• At Strange Horizons: "Witch, Beast, Saint" by C. S. E. Cooney. Fantasy. R rated.
"I could’ve changed him back. The transformation spell would take research, focus, a not inconsiderable outpouring of stored magic, but in the end, it was entirely doable. Thing was, I rather liked my monster as a monster."

Flash Fiction

Audio Fiction
• At Beam Me Up: "BMU #415: David Scholes and Kelly Christiansen" Science Fiction.
 "Crystalwizard's book Wizard's Bane - chapter 2 - part 1 [. . . and] David Scholes’ second story in the Human Hunter series – 'Human Hunter:The Kickass House'."
• At Protecting Project Pulp: "Out of This World” by Henry Hasse, read by Daniel Reynolds. Science Fiction. First published in Planet Stories, Summer, 1942.
"There was no escape but death from that fetid prison planet and its crazed, sadistic overseer."

Monday, July 21, 2014

Flash and Audio Fiction and Gaming Magazines

It's Monday, but there is hope. Know, oh prince, that between the years when the oceans drank Atlantis and the gleaming cities, and the years of the rise of the Sons of Mars, there was an age of free fiction undreamed of, when shining kingdoms and glittering starships lay free for those with imagination.

Flash Fiction:
• At Mad Scientist Journal: "The Greater Migration" by Christopher David DiCicco. Science Fiction.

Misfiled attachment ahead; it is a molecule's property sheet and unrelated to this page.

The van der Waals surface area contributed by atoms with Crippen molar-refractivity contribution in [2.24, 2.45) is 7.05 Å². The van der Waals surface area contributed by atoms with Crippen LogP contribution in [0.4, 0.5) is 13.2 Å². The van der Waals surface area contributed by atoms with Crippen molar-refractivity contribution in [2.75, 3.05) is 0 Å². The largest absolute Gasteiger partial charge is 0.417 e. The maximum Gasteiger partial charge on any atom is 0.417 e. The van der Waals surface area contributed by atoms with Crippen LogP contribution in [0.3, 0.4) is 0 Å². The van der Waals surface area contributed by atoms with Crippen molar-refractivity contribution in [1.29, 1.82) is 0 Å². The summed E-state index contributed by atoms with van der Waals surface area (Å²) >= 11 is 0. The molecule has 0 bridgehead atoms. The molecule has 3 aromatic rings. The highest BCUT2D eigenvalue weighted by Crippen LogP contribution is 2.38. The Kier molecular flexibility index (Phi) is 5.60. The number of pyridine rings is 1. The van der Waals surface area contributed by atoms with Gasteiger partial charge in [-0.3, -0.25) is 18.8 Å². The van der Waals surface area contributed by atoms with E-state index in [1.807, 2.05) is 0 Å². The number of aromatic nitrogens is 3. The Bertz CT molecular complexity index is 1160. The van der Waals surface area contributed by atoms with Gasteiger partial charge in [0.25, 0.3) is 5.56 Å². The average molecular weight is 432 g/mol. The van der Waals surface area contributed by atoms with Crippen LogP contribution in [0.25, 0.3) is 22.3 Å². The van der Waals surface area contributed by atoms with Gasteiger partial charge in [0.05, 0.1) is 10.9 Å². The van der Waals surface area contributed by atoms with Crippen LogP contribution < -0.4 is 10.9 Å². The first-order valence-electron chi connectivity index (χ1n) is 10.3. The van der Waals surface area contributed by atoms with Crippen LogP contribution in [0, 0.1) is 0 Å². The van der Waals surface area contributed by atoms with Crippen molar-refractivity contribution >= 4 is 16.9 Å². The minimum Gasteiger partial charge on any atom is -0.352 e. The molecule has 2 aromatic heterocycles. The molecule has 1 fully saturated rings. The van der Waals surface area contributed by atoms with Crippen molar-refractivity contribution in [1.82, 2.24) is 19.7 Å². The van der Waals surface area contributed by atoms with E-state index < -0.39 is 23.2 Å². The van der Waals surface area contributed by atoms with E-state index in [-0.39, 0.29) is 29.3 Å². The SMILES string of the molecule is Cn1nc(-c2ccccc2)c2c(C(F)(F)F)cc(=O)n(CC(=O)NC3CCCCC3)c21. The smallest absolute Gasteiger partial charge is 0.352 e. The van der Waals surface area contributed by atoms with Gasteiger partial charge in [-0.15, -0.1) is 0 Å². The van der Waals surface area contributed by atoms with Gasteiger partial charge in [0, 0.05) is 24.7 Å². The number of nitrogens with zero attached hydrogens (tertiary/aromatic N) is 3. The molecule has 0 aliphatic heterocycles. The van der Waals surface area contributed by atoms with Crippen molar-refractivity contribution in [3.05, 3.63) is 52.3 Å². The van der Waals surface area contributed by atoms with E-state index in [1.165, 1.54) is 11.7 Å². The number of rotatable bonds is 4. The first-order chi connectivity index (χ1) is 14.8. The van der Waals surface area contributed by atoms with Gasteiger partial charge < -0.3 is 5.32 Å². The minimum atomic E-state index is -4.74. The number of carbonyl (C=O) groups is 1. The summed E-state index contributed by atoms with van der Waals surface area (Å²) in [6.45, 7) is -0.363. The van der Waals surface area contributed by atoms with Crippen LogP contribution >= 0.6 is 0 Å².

• At Daily Science Fiction: "A Year and a Day" by Sean R Robinson. Fantasy. 
• At Every Day Fiction: "Rattlebone" by Bosley Gravel, read by Alexander Jones. Audio horror.
• At Leaves of Ink: "Undocumented Zombies" poem.

Audio Fiction:
• At Escape Pod: "EP455: Keep Your Shape" by Robert Sheckley, read by Nathaniel Lee. Science Fiction. First published in Galaxy, Nov 1953.
 "Pid the Pilot slowed the ship almost to a standstill, and peered anxiously at the green planet below.Even without instruments, there was no mistaking it. Third from its sun, it was the only planet in this system capable of sustaining life. Peacefully it swam beneath its gauze of clouds.It looked very innocent. And yet, twenty previous Grom expeditions had set out to prepare this planet for invasion—and vanished utterly, without a word." Audio and Text.


• At Fantastic Worlds of Edgar Rice Burroughs: "Episode 18 - Tarzan the Untamed" Adventure.